This is the fourth year that we have picked a Breakout Prospect of the Year. We also pick a second breakout prospect each year. If the overall winner is a hitter, then we select a breakout pitcher. We’ve had two pitchers who were named as our Breakout Prospect in the past (full list below) and in those years we picked a breakout hitter.
The term “breakout” can mean a few different things when we are looking for the winner each year. The obvious part of the requirement is a big season and overall improvements from someone who is considered a much better prospect at the end of the season.
Sometimes the winner comes from someone who was already a top 20-30 prospect, but they greatly improved their stock to now be among the best in the system. Maybe we already ranked them high based on potential and not results, so their jump wasn’t big, but they started living up to the hype. You could also have a player in the back-end of the top 50, make a large jump in the rankings, but still be outside the top 10-15 prospects in the system. The final group of players would be someone like last year’s Breakout Pitcher of the Year. Eduardo Vera went from completely off the prospect map, to being ranked #31 in our 2018 Prospect Guide.
The basic idea is that the winner looks a lot better now than they did at the end of the previous season.
Oneil Cruz was ranked fairly high coming into the season based mostly on his potential. He is now considered the #4 ranked prospect in the system after having a big season with the West Virginia Power. That earned him the title of the Pirates Prospects Breakout Player of the Year.
Cruz came to the Pirates from the Los Angeles Dodgers in the Tony Watson trade late last season. He was just 18 years old and in Low-A ball already, where he wasn’t over-matched, but the stats were far from great. Cruz had a .240/.293/.342 slash line in 89 games, with 110 strikeouts, while with the Dodgers last year. He played sparingly after the trade, putting up a .717 OPS in 16 games with the West Virginia Power.
What we saw last year from Cruz was the above average raw power in his bat, but it mostly came out during batting practice. He was hitting the ball to places that baseballs normally don’t go to in games or BP. That only translated to a total of 23 extra-base hits last year in 397 at-bats.
We rated him fairly high at the end of last year based more off the potential than the stats. There were too many strikeouts, not enough power in games and poor fielding, but that was coming from an 18-year-old in full-season ball with tons of raw power. The potential that everyone saw prior to this year, turned into impressive stats this season.
Cruz hit .286/.343/.488 in 103 games, with 25 doubles, seven triples and 14 homers. His walk rate stayed the same, while he cut down dramatically on his strikeouts, going from 132 last year, to 100 in 2018, while batting five more times this season. Cruz finished fifth in the South Atlantic League in OPS, sixth in slugging and 11th in OBP.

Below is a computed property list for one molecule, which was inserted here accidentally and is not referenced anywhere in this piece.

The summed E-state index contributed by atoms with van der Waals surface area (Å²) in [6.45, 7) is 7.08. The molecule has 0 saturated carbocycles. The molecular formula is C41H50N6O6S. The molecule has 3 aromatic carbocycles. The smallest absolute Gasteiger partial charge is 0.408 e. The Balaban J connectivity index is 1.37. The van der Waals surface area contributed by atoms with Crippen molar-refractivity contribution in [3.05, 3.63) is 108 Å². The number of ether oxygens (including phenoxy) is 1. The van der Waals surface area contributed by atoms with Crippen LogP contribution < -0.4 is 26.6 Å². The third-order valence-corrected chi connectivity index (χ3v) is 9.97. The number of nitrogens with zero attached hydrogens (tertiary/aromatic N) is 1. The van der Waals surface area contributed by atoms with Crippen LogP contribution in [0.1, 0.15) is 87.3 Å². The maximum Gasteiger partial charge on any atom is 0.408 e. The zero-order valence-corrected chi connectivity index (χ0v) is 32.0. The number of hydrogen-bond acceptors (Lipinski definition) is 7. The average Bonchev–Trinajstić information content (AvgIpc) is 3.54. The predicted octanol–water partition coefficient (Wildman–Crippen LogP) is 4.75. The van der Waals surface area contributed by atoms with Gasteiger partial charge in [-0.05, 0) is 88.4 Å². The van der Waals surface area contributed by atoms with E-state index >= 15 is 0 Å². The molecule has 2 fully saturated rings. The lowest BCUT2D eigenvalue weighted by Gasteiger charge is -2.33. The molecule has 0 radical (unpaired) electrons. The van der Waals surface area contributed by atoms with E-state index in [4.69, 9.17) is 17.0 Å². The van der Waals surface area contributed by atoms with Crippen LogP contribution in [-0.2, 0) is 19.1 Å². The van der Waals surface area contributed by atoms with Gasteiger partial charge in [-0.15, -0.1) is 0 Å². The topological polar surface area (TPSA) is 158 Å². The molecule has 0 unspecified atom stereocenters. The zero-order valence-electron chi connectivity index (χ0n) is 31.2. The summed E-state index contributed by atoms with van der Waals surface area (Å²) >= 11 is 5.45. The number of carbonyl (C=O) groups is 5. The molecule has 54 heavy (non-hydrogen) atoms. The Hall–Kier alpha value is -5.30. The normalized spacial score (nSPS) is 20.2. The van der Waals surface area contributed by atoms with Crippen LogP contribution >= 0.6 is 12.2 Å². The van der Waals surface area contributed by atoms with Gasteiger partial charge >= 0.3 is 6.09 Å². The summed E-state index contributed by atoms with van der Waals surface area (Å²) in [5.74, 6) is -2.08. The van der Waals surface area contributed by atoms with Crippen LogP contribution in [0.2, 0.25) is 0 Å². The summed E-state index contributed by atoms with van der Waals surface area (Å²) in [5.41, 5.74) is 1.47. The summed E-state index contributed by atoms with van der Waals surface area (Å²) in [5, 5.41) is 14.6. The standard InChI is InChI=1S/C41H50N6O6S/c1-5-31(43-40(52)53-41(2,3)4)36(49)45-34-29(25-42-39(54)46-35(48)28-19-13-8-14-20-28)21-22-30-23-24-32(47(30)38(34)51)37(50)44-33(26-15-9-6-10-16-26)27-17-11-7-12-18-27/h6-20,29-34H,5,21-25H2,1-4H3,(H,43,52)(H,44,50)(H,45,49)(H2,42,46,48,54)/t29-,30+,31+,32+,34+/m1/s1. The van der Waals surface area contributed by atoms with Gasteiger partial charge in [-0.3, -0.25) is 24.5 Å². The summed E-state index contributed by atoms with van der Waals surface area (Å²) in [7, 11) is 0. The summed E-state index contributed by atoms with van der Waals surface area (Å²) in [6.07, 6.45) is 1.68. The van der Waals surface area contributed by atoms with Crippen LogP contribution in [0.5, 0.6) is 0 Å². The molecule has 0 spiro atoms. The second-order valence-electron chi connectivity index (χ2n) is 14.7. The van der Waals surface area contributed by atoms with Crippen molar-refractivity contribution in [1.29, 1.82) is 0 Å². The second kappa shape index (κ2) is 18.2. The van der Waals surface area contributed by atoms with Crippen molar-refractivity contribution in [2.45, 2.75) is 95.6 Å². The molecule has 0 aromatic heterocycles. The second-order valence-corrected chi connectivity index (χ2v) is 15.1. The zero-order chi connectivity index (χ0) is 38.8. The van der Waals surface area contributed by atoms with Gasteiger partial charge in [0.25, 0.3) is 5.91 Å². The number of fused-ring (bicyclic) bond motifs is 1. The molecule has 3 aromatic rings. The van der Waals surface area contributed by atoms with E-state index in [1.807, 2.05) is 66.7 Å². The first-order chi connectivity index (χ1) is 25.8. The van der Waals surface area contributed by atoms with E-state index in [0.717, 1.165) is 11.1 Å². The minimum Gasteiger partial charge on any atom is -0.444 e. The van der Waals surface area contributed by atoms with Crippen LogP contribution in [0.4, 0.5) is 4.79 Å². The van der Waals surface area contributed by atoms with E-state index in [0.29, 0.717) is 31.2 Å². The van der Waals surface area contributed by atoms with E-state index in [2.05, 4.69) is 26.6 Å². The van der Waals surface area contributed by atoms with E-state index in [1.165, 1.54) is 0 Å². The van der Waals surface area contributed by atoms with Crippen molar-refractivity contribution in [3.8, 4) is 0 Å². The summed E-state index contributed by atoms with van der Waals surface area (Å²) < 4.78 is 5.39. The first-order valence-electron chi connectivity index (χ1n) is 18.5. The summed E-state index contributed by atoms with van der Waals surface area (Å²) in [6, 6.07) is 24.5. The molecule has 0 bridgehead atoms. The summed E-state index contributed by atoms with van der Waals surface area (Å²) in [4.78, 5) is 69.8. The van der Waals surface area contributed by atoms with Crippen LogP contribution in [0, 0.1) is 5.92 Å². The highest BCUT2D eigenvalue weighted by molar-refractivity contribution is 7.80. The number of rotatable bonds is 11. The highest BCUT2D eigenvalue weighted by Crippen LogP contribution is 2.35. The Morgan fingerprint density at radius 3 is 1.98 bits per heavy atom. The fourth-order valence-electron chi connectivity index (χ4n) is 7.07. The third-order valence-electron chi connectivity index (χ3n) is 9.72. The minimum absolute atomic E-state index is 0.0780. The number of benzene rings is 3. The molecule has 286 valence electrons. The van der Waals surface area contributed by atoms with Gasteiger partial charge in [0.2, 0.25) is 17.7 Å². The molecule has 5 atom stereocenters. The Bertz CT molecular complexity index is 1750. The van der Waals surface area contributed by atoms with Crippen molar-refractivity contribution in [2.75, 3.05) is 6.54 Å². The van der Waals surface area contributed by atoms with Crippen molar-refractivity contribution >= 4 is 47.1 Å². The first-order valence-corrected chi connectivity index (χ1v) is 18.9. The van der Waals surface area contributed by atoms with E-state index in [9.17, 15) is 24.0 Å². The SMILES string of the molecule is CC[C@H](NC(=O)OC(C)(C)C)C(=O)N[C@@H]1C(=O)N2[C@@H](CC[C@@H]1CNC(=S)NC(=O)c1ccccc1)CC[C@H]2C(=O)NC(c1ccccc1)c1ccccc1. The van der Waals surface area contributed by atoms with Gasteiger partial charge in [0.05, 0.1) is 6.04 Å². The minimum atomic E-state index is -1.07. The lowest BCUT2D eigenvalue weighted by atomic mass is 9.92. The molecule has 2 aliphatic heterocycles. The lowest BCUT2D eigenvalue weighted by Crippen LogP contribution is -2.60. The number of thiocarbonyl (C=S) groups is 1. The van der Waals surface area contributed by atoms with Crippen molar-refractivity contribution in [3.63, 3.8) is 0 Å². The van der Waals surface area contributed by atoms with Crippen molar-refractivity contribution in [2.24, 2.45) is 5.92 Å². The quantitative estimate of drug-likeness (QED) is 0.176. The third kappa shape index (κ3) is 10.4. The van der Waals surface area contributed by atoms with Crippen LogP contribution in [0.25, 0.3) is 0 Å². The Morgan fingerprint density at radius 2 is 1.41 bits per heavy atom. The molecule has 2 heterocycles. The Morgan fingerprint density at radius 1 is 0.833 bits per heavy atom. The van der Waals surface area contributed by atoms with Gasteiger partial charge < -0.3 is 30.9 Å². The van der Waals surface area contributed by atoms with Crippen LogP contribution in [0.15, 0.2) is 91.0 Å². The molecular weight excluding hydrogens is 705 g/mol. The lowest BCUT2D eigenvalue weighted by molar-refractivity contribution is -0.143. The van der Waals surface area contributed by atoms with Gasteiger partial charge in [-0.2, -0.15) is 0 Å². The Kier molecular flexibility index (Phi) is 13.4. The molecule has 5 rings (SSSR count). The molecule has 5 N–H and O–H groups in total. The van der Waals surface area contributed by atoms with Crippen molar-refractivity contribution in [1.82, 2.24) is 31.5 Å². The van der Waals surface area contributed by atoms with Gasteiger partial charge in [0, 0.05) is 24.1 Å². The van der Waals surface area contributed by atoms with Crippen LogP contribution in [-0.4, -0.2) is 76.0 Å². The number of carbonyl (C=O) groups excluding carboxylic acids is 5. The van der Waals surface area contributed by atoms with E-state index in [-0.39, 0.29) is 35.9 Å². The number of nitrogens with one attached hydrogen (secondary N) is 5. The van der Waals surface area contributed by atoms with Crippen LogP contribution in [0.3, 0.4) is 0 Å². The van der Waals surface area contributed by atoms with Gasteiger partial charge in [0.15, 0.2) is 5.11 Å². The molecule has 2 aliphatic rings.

The 2019 season should be a nice measuring stick for Cruz and his power potential. He’s going to the Florida State League, where power goes to die. Not only will he face better pitchers, but he will be battling the ballparks and brutal summer months in Florida, doing that as one of the youngest players in the league. With any luck, he will do enough during the first half of the season to spend all or part of the second half in Altoona.
Breakout Pitcher of the Year
Travis MacGregor was teammates with Cruz this year and his biggest competition for the Breakout Pitcher title came from another teammate. Cody Bolton was also considered for this spot, but he had two things going against him. He only made nine starts due to beginning the season in Extended Spring Training, then suffering a forearm injury later in the year. The other thing was that we already saw some nice things from Bolton and gave him a bit of a boost in the rankings coming into this season.
MacGregor on the other hand was trending down at the end of last season. He just finished up a rough year that saw him shut down from games during Extended Spring Training to work on mechanics, then the results were subpar while in Bristol. MacGregor was putting in a lot of work to get better and as it turned out, all he needed was just some extra time for all of that work to translate to better stuff on the mound and much better results.
While MacGregor had two separate injuries this season, he made enough starts to put up some impressive numbers. Showing cleaner mechanics, better velocity and command of his fastball, he finished with a 3.25 ERA in 63.2 innings with the Power, while striking out 74 batters. He also went from a .339 BAA last season, to a .239 mark this year.
What we saw this season was what the Pirates envisioned from MacGregor when they took him in the second round of the 2016 draft. He was working on a new slider earlier this year to give him a better out pitch than the curveball he has been using. He was already pitching well without a quality breaking ball, so more reps with the slider could really take him to another level. That will have to wait though because he had Tommy John surgery last week, which will keep him out for all of 2019.
2017 Breakout Prospect: Jordan Luplow
Breakout Pitcher: Eduardo Vera
2016 Breakout Prospect: Mitch Keller
Breakout Hitter: Eric Wood
2015 Breakout Prospect: Yeudy Garcia
Breakout Hitter: Max Moroff